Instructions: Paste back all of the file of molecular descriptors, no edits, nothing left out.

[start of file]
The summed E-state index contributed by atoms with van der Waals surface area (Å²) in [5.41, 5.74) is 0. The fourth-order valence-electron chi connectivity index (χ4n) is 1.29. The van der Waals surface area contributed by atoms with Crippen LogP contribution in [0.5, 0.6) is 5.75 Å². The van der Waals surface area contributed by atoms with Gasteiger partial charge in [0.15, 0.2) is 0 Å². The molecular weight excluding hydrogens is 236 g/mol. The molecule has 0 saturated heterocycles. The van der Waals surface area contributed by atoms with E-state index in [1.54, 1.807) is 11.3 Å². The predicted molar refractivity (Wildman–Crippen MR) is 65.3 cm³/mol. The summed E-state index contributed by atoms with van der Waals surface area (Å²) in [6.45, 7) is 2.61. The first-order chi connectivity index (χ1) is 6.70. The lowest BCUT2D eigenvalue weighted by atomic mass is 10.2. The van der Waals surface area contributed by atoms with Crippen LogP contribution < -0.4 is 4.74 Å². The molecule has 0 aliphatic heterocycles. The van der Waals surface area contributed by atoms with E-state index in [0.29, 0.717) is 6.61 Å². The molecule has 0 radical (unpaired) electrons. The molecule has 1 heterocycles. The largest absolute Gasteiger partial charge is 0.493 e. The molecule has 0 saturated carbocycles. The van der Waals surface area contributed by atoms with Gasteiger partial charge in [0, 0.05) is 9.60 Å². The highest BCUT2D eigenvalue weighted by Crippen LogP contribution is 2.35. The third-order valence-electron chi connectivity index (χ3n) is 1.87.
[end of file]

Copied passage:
The summed E-state index contributed by atoms with van der Waals surface area (Å²) in [5.41, 5.74) is 0. The fourth-order valence-electron chi connectivity index (χ4n) is 1.29. The van der Waals surface area contributed by atoms with Crippen LogP contribution in [0.5, 0.6) is 5.75 Å². The van der Waals surface area contributed by atoms with Gasteiger partial charge in [0.15, 0.2) is 0 Å². The molecular weight excluding hydrogens is 236 g/mol. The molecule has 0 saturated heterocycles. The van der Waals surface area contributed by atoms with E-state index in [1.54, 1.807) is 11.3 Å². The predicted molar refractivity (Wildman–Crippen MR) is 65.3 cm³/mol. The summed E-state index contributed by atoms with van der Waals surface area (Å²) in [6.45, 7) is 2.61. The first-order chi connectivity index (χ1) is 6.70. The lowest BCUT2D eigenvalue weighted by atomic mass is 10.2. The van der Waals surface area contributed by atoms with Crippen LogP contribution < -0.4 is 4.74 Å². The molecule has 0 aliphatic heterocycles. The van der Waals surface area contributed by atoms with E-state index in [0.29, 0.717) is 6.61 Å². The molecule has 0 radical (unpaired) electrons. The molecule has 1 heterocycles. The largest absolute Gasteiger partial charge is 0.493 e. The molecule has 0 saturated carbocycles. The van der Waals surface area contributed by atoms with Gasteiger partial charge in [0, 0.05) is 9.60 Å². The highest BCUT2D eigenvalue weighted by Crippen LogP contribution is 2.35. The third-order valence-electron chi connectivity index (χ3n) is 1.87.